A 7-Step Analysis of a Successful Facebook Ad Campaign

A 7-Step Analysis of a Successful Facebook Ad Campaign

An Inside Look at How ONTRAPORT's Marketing Team Created and Optimized a Campaign

Marketing Campaigns 0 Comments

There are almost two billion active users on Facebook now. With such a rich market comes high competition for advertisers on the platform. In fact, 86% of marketers regularly use Facebook ads.

With the amount of businesses using Facebook as a core channel to obtain and retain leads, ensuring that your Facebook ad campaigns are a success is crucial.

Here’s a step-by-step outline for how to create a Facebook ad campaign, along with an in-depth analysis of how ONTRAPORT’s marketing team implemented one of our own Facebook ad campaigns.

Step 1: Start Off Right With Clear Organization

Often overlooked, naming your campaign according to a designated naming convention is an important first step. It’ll come in handy when you or another member of your team later wants to organize or search for a given campaign.

For example, the naming system we use is:

Year: Month: Type: Asset: Category: Name

Once a campaign works, we plan to scale and keep it running at all times, thereby making it an “EVERGREEN” campaign — and we adjust the campaign’s name accordingly.

How it applies:

At ONTRAPORT, we write ebooks and other content to educate prospective customers and provide them with valuable tips to implement in their business. With dozens of ebooks to promote, we stick to our naming conventions so we can easily find and track our campaigns. For example, one of our ebook Facebook ad campaigns is named: “2017: April: Lead Magnet: Ebook: Email Marketing: How to Craft the Perfect Email.” When we were able to scale the campaign, we renamed it “2017: April: Lead Magnet: Ebook: Email Marketing: How to Craft the Perfect Email – EVERGREEN.”  

Step 2: Identify Your Key Performance Indicators and Goals

Before you write and design your ad, it’s important to understand the goal of the campaign. Are you aiming to drive clicks to a landing page? Is there a call-to-action on the landing page for the lead to click on?

Once you understand your overall campaign goal, you can determine the specifics of how much you intend to spend to achieve your goal.

How it applies:

With our “2017: April: Lead Magnet: Ebook: Email Marketing: How to Craft the Perfect Email” campaign, our goal is to provide a useful ebook in exchange for a lead’s email address so that we can then continue to communicate with the lead over time with additional valuable information. Based on our experience with similar lead magnets, we’ve determined that we ideally spend about $3 per opt-in for an ebook campaign. This number is based on how much we spend to get the lead, the time it takes for any particular lead to turn into a customer, and the cost of our product. We strive to hit a number that will provide us leads at a reasonable price while maintaining a profit.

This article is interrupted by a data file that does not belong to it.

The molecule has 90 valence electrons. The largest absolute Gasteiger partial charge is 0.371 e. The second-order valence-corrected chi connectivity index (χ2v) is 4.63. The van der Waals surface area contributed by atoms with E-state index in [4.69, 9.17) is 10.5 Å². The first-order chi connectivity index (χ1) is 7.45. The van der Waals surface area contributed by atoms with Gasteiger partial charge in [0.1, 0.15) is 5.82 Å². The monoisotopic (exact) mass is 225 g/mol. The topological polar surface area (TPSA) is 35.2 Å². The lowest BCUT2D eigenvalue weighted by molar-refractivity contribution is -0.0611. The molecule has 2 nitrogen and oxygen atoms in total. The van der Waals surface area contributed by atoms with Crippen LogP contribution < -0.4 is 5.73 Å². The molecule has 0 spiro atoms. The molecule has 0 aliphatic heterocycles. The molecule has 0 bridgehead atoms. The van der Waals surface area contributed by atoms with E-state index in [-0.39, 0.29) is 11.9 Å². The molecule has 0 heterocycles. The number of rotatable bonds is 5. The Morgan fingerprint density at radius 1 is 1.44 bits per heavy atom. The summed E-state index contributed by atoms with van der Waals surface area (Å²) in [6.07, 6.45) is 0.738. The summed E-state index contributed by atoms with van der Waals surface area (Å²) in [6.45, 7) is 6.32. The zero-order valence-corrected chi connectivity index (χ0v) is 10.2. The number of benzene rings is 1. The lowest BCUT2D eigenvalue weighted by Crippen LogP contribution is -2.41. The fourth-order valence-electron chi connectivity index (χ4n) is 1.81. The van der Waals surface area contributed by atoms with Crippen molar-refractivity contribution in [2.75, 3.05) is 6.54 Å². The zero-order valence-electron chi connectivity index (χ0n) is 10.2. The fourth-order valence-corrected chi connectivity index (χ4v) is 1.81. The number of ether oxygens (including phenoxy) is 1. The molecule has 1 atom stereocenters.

Step 3: Find Your Facebook Target Audiences

After you’ve identified your campaign goals, it’s time to create an ad grid where you’ll place information about the audiences you’ll target as well as your ad copy and images. It is a best practice to start with your audiences so you know how to phrase your content and design the images to best get the attention of these audiences.

Finding the right audience for your Facebook ads is one of the most important steps in the entire campaign. If your ads are not displaying to the right people at the right time, then why bother?

Facebook provides a plethora of demographical data, geographical data, interest data and more for you to explore to create your target audiences. Facebook determines interests based on what people include on their Facebook profiles, as well as the pages and groups they’ve connected with and the sections they’ve filled out such as their favorite music, movies and TV shows.

It’s recommended to choose two or more audiences and only change one variable (such as geographic data or interests) to help you easily grasp who prefers the content you’re promoting and with whom it resonates

How it applies:

For our campaign, we created two audiences:

 

 

Both audiences targeted people aged 25-65+ who speak English and live in the United States, Canada, United Kingdom or New Zealand. They differed in that they targeted people with varying interests.

For audience #1, we focused on people whose interests related to ecommerce and startups as well as other marketing automation solutions on the market. For audience #2, we focused on those interested in small business as well as some of our company’s core offerings, such as email marketing, CRM, lead generation and landing page optimization.

By clumping similar interests together, and subsequently separating other interests into other ad sets, we can understand at-a-glance that the audiences who either use email delivery tools or who are more technically savvy when it comes to email marketing take a liking to our content about crafting a perfect email.

Step 4: Write Your Ad Copy

Now that you’ve got your audience, you can keep their demographics and interests in mind when writing your ads.